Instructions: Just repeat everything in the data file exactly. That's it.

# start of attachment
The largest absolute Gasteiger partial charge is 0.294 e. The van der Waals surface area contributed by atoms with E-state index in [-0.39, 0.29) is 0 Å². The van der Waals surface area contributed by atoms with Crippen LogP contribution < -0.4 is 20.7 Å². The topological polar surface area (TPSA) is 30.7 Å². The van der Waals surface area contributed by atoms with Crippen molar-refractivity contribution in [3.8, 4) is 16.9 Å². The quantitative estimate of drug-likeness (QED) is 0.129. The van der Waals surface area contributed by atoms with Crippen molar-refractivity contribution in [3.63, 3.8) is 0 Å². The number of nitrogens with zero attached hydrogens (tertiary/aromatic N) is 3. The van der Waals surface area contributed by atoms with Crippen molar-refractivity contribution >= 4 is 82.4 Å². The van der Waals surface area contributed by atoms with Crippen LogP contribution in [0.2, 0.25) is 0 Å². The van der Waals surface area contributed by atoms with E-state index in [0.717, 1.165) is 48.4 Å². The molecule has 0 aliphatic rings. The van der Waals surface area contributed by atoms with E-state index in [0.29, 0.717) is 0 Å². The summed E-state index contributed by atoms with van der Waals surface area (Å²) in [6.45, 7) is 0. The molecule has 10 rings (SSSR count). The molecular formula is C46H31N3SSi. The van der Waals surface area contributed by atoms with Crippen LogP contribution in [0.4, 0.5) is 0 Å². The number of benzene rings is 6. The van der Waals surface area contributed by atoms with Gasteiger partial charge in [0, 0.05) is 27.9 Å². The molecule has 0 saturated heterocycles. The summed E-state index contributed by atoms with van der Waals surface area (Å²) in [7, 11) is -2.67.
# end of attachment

The largest absolute Gasteiger partial charge is 0.294 e. The van der Waals surface area contributed by atoms with E-state index in [-0.39, 0.29) is 0 Å². The van der Waals surface area contributed by atoms with Crippen LogP contribution < -0.4 is 20.7 Å². The topological polar surface area (TPSA) is 30.7 Å². The van der Waals surface area contributed by atoms with Crippen molar-refractivity contribution in [3.8, 4) is 16.9 Å². The quantitative estimate of drug-likeness (QED) is 0.129. The van der Waals surface area contributed by atoms with Crippen molar-refractivity contribution in [3.63, 3.8) is 0 Å². The number of nitrogens with zero attached hydrogens (tertiary/aromatic N) is 3. The van der Waals surface area contributed by atoms with Crippen molar-refractivity contribution >= 4 is 82.4 Å². The van der Waals surface area contributed by atoms with Crippen LogP contribution in [0.2, 0.25) is 0 Å². The van der Waals surface area contributed by atoms with E-state index in [0.717, 1.165) is 48.4 Å². The molecule has 0 aliphatic rings. The van der Waals surface area contributed by atoms with E-state index in [0.29, 0.717) is 0 Å². The summed E-state index contributed by atoms with van der Waals surface area (Å²) in [6.45, 7) is 0. The molecule has 10 rings (SSSR count). The molecular formula is C46H31N3SSi. The van der Waals surface area contributed by atoms with Crippen LogP contribution in [0.4, 0.5) is 0 Å². The number of benzene rings is 6. The van der Waals surface area contributed by atoms with Gasteiger partial charge in [0, 0.05) is 27.9 Å². The molecule has 0 saturated heterocycles. The summed E-state index contributed by atoms with van der Waals surface area (Å²) in [7, 11) is -2.67.